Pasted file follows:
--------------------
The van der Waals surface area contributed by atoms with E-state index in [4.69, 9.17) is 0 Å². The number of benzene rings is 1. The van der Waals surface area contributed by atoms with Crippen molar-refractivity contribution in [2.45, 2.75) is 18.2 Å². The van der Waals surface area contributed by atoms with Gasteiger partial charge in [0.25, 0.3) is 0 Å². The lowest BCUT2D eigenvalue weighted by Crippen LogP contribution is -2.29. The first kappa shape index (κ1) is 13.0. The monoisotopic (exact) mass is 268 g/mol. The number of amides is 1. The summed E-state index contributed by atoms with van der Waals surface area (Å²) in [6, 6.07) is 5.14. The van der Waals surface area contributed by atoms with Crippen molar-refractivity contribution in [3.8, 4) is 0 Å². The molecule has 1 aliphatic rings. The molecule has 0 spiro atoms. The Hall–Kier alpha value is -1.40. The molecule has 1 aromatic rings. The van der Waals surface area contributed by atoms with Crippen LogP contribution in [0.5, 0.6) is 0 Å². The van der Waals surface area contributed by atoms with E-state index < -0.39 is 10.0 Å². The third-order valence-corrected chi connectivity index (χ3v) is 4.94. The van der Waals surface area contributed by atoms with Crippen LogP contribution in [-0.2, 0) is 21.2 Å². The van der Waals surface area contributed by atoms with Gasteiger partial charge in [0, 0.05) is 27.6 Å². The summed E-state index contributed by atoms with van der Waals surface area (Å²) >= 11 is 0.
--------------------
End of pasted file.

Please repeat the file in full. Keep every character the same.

The van der Waals surface area contributed by atoms with E-state index in [4.69, 9.17) is 0 Å². The number of benzene rings is 1. The van der Waals surface area contributed by atoms with Crippen molar-refractivity contribution in [2.45, 2.75) is 18.2 Å². The van der Waals surface area contributed by atoms with Gasteiger partial charge in [0.25, 0.3) is 0 Å². The lowest BCUT2D eigenvalue weighted by Crippen LogP contribution is -2.29. The first kappa shape index (κ1) is 13.0. The monoisotopic (exact) mass is 268 g/mol. The number of amides is 1. The summed E-state index contributed by atoms with van der Waals surface area (Å²) in [6, 6.07) is 5.14. The van der Waals surface area contributed by atoms with Crippen molar-refractivity contribution in [3.8, 4) is 0 Å². The molecule has 1 aliphatic rings. The molecule has 0 spiro atoms. The Hall–Kier alpha value is -1.40. The molecule has 1 aromatic rings. The van der Waals surface area contributed by atoms with Crippen LogP contribution in [0.5, 0.6) is 0 Å². The van der Waals surface area contributed by atoms with E-state index < -0.39 is 10.0 Å². The third-order valence-corrected chi connectivity index (χ3v) is 4.94. The van der Waals surface area contributed by atoms with Crippen LogP contribution in [-0.2, 0) is 21.2 Å². The van der Waals surface area contributed by atoms with Gasteiger partial charge in [0, 0.05) is 27.6 Å². The summed E-state index contributed by atoms with van der Waals surface area (Å²) >= 11 is 0.